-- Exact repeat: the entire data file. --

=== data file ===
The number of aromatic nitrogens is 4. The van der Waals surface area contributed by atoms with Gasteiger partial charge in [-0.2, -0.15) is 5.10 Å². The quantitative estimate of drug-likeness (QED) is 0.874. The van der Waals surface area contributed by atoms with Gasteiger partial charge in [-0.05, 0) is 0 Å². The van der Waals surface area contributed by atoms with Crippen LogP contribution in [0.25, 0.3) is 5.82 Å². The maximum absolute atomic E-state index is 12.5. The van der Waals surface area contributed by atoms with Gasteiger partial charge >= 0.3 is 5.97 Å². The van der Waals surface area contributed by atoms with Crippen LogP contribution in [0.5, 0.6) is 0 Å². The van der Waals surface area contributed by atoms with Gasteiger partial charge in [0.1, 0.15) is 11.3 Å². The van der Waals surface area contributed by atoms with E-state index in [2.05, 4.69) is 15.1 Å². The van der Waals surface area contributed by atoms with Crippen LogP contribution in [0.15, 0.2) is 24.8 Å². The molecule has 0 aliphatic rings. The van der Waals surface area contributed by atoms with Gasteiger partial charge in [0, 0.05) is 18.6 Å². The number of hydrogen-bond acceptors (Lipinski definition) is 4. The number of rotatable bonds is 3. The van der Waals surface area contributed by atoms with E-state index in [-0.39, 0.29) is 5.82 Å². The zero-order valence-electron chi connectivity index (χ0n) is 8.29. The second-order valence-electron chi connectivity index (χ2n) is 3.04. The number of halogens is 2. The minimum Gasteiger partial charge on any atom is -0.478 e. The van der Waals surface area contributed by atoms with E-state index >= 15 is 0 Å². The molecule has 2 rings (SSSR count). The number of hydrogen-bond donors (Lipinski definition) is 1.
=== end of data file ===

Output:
The number of aromatic nitrogens is 4. The van der Waals surface area contributed by atoms with Gasteiger partial charge in [-0.2, -0.15) is 5.10 Å². The quantitative estimate of drug-likeness (QED) is 0.874. The van der Waals surface area contributed by atoms with Gasteiger partial charge in [-0.05, 0) is 0 Å². The van der Waals surface area contributed by atoms with Crippen LogP contribution in [0.25, 0.3) is 5.82 Å². The maximum absolute atomic E-state index is 12.5. The van der Waals surface area contributed by atoms with Gasteiger partial charge >= 0.3 is 5.97 Å². The van der Waals surface area contributed by atoms with Crippen LogP contribution in [0.5, 0.6) is 0 Å². The van der Waals surface area contributed by atoms with Gasteiger partial charge in [0.1, 0.15) is 11.3 Å². The van der Waals surface area contributed by atoms with E-state index in [2.05, 4.69) is 15.1 Å². The van der Waals surface area contributed by atoms with Crippen LogP contribution in [0.15, 0.2) is 24.8 Å². The molecule has 0 aliphatic rings. The van der Waals surface area contributed by atoms with Gasteiger partial charge in [0, 0.05) is 18.6 Å². The number of hydrogen-bond acceptors (Lipinski definition) is 4. The number of rotatable bonds is 3. The van der Waals surface area contributed by atoms with E-state index in [-0.39, 0.29) is 5.82 Å². The zero-order valence-electron chi connectivity index (χ0n) is 8.29. The second-order valence-electron chi connectivity index (χ2n) is 3.04. The number of halogens is 2. The minimum Gasteiger partial charge on any atom is -0.478 e. The van der Waals surface area contributed by atoms with E-state index >= 15 is 0 Å². The molecule has 2 rings (SSSR count). The number of hydrogen-bond donors (Lipinski definition) is 1.